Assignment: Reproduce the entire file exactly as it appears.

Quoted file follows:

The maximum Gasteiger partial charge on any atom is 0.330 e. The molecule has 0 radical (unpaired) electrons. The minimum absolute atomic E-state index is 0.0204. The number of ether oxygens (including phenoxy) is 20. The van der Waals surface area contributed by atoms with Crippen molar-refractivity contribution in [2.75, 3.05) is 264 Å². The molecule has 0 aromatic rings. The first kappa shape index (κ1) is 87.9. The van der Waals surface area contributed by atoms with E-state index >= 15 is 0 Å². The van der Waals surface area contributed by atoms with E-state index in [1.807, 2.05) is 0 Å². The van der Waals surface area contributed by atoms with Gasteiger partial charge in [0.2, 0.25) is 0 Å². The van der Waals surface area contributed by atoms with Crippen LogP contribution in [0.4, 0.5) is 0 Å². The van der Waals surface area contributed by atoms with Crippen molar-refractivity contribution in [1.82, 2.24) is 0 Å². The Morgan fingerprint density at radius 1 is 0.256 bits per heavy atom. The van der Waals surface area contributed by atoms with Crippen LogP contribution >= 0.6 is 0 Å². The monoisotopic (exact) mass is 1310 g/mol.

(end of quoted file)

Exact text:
The maximum Gasteiger partial charge on any atom is 0.330 e. The molecule has 0 radical (unpaired) electrons. The minimum absolute atomic E-state index is 0.0204. The number of ether oxygens (including phenoxy) is 20. The van der Waals surface area contributed by atoms with Crippen molar-refractivity contribution in [2.75, 3.05) is 264 Å². The molecule has 0 aromatic rings. The first kappa shape index (κ1) is 87.9. The van der Waals surface area contributed by atoms with E-state index >= 15 is 0 Å². The van der Waals surface area contributed by atoms with E-state index in [1.807, 2.05) is 0 Å². The van der Waals surface area contributed by atoms with Gasteiger partial charge in [0.2, 0.25) is 0 Å². The van der Waals surface area contributed by atoms with Crippen LogP contribution in [0.4, 0.5) is 0 Å². The van der Waals surface area contributed by atoms with Crippen molar-refractivity contribution in [1.82, 2.24) is 0 Å². The Morgan fingerprint density at radius 1 is 0.256 bits per heavy atom. The van der Waals surface area contributed by atoms with Crippen LogP contribution >= 0.6 is 0 Å². The monoisotopic (exact) mass is 1310 g/mol.